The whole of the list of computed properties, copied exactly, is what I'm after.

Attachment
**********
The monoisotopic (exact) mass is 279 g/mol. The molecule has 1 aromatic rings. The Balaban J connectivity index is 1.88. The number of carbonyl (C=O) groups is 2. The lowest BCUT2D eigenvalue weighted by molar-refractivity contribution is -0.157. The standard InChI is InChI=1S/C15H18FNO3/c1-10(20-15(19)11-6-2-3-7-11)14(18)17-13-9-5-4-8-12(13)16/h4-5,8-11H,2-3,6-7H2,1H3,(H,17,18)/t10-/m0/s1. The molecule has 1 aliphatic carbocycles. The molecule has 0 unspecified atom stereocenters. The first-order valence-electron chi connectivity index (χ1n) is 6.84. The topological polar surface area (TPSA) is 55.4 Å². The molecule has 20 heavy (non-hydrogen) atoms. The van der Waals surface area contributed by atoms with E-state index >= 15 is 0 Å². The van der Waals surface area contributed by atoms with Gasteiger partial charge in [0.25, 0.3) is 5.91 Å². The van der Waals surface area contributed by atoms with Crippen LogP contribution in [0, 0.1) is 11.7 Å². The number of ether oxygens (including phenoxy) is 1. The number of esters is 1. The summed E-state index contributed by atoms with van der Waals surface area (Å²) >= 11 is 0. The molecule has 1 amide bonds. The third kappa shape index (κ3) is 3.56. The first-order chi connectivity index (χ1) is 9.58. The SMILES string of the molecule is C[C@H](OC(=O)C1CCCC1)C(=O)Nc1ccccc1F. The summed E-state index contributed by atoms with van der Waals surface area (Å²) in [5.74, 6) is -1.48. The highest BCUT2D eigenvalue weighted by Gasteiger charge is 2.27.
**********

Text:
The monoisotopic (exact) mass is 279 g/mol. The molecule has 1 aromatic rings. The Balaban J connectivity index is 1.88. The number of carbonyl (C=O) groups is 2. The lowest BCUT2D eigenvalue weighted by molar-refractivity contribution is -0.157. The standard InChI is InChI=1S/C15H18FNO3/c1-10(20-15(19)11-6-2-3-7-11)14(18)17-13-9-5-4-8-12(13)16/h4-5,8-11H,2-3,6-7H2,1H3,(H,17,18)/t10-/m0/s1. The molecule has 1 aliphatic carbocycles. The molecule has 0 unspecified atom stereocenters. The first-order valence-electron chi connectivity index (χ1n) is 6.84. The topological polar surface area (TPSA) is 55.4 Å². The molecule has 20 heavy (non-hydrogen) atoms. The van der Waals surface area contributed by atoms with E-state index >= 15 is 0 Å². The van der Waals surface area contributed by atoms with Gasteiger partial charge in [0.25, 0.3) is 5.91 Å². The van der Waals surface area contributed by atoms with Crippen LogP contribution in [0, 0.1) is 11.7 Å². The number of ether oxygens (including phenoxy) is 1. The number of esters is 1. The summed E-state index contributed by atoms with van der Waals surface area (Å²) >= 11 is 0. The molecule has 1 amide bonds. The third kappa shape index (κ3) is 3.56. The first-order chi connectivity index (χ1) is 9.58. The SMILES string of the molecule is C[C@H](OC(=O)C1CCCC1)C(=O)Nc1ccccc1F. The summed E-state index contributed by atoms with van der Waals surface area (Å²) in [5.74, 6) is -1.48. The highest BCUT2D eigenvalue weighted by Gasteiger charge is 2.27.